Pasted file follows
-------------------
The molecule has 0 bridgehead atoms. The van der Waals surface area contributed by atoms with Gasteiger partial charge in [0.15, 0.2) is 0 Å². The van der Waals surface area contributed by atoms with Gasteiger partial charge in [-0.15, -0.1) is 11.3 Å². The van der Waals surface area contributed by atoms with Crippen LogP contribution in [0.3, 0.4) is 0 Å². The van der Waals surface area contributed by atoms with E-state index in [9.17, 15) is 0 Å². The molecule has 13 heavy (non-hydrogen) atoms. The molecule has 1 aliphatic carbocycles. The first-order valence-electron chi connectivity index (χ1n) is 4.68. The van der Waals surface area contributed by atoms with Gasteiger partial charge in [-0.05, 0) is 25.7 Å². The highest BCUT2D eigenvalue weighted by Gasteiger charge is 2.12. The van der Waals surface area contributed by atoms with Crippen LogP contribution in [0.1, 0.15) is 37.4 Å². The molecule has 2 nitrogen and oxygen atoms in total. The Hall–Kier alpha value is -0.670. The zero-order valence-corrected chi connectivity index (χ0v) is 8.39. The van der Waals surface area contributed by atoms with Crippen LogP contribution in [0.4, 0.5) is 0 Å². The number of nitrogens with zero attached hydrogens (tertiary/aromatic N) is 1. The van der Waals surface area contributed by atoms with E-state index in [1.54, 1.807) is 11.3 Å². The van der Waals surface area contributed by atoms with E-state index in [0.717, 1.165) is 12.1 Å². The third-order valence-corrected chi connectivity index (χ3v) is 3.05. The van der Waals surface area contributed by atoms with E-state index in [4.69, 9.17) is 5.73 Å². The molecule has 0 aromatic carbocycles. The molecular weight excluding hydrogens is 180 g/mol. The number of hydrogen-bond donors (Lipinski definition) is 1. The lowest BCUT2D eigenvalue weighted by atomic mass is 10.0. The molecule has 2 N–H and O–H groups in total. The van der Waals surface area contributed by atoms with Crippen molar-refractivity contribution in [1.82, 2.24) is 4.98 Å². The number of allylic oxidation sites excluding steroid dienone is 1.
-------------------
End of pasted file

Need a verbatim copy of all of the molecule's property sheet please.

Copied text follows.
The molecule has 0 bridgehead atoms. The van der Waals surface area contributed by atoms with Gasteiger partial charge in [0.15, 0.2) is 0 Å². The van der Waals surface area contributed by atoms with Gasteiger partial charge in [-0.15, -0.1) is 11.3 Å². The van der Waals surface area contributed by atoms with Crippen LogP contribution in [0.3, 0.4) is 0 Å². The van der Waals surface area contributed by atoms with E-state index in [9.17, 15) is 0 Å². The molecule has 13 heavy (non-hydrogen) atoms. The molecule has 1 aliphatic carbocycles. The first-order valence-electron chi connectivity index (χ1n) is 4.68. The van der Waals surface area contributed by atoms with Gasteiger partial charge in [-0.05, 0) is 25.7 Å². The highest BCUT2D eigenvalue weighted by Gasteiger charge is 2.12. The van der Waals surface area contributed by atoms with Crippen LogP contribution in [0.1, 0.15) is 37.4 Å². The molecule has 2 nitrogen and oxygen atoms in total. The Hall–Kier alpha value is -0.670. The zero-order valence-corrected chi connectivity index (χ0v) is 8.39. The van der Waals surface area contributed by atoms with Crippen LogP contribution in [0.4, 0.5) is 0 Å². The number of nitrogens with zero attached hydrogens (tertiary/aromatic N) is 1. The van der Waals surface area contributed by atoms with E-state index in [1.54, 1.807) is 11.3 Å². The van der Waals surface area contributed by atoms with E-state index in [0.717, 1.165) is 12.1 Å². The third-order valence-corrected chi connectivity index (χ3v) is 3.05. The van der Waals surface area contributed by atoms with E-state index in [4.69, 9.17) is 5.73 Å². The molecule has 0 aromatic carbocycles. The molecular weight excluding hydrogens is 180 g/mol. The number of hydrogen-bond donors (Lipinski definition) is 1. The lowest BCUT2D eigenvalue weighted by atomic mass is 10.0. The molecule has 2 N–H and O–H groups in total. The van der Waals surface area contributed by atoms with Crippen molar-refractivity contribution in [1.82, 2.24) is 4.98 Å². The number of allylic oxidation sites excluding steroid dienone is 1.